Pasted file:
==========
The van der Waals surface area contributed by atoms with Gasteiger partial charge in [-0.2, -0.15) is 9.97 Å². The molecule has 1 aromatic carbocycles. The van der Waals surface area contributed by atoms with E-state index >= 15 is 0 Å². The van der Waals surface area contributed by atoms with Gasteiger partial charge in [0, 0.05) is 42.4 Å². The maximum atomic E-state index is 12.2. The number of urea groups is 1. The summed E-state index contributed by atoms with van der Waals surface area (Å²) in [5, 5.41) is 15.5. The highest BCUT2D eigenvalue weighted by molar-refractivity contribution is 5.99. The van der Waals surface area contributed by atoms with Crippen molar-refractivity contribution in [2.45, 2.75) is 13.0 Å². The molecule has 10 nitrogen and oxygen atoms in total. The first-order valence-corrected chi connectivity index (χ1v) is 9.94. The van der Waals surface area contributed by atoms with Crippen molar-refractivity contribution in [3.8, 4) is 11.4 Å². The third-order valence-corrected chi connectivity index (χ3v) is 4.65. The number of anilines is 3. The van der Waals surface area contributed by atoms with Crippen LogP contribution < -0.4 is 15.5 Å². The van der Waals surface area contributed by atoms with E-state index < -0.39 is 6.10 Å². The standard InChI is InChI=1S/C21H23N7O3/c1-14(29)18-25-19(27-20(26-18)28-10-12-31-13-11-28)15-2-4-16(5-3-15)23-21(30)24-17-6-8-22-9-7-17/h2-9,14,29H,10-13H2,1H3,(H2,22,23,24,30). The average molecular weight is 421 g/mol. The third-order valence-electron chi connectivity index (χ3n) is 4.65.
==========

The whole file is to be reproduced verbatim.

The van der Waals surface area contributed by atoms with Gasteiger partial charge in [-0.2, -0.15) is 9.97 Å². The molecule has 1 aromatic carbocycles. The van der Waals surface area contributed by atoms with E-state index >= 15 is 0 Å². The van der Waals surface area contributed by atoms with Gasteiger partial charge in [0, 0.05) is 42.4 Å². The maximum atomic E-state index is 12.2. The number of urea groups is 1. The summed E-state index contributed by atoms with van der Waals surface area (Å²) in [5, 5.41) is 15.5. The highest BCUT2D eigenvalue weighted by molar-refractivity contribution is 5.99. The van der Waals surface area contributed by atoms with Crippen molar-refractivity contribution in [2.45, 2.75) is 13.0 Å². The molecule has 10 nitrogen and oxygen atoms in total. The first-order valence-corrected chi connectivity index (χ1v) is 9.94. The van der Waals surface area contributed by atoms with Crippen molar-refractivity contribution in [3.8, 4) is 11.4 Å². The third-order valence-corrected chi connectivity index (χ3v) is 4.65. The number of anilines is 3. The van der Waals surface area contributed by atoms with Crippen LogP contribution < -0.4 is 15.5 Å². The van der Waals surface area contributed by atoms with E-state index < -0.39 is 6.10 Å². The standard InChI is InChI=1S/C21H23N7O3/c1-14(29)18-25-19(27-20(26-18)28-10-12-31-13-11-28)15-2-4-16(5-3-15)23-21(30)24-17-6-8-22-9-7-17/h2-9,14,29H,10-13H2,1H3,(H2,22,23,24,30). The average molecular weight is 421 g/mol. The third-order valence-electron chi connectivity index (χ3n) is 4.65.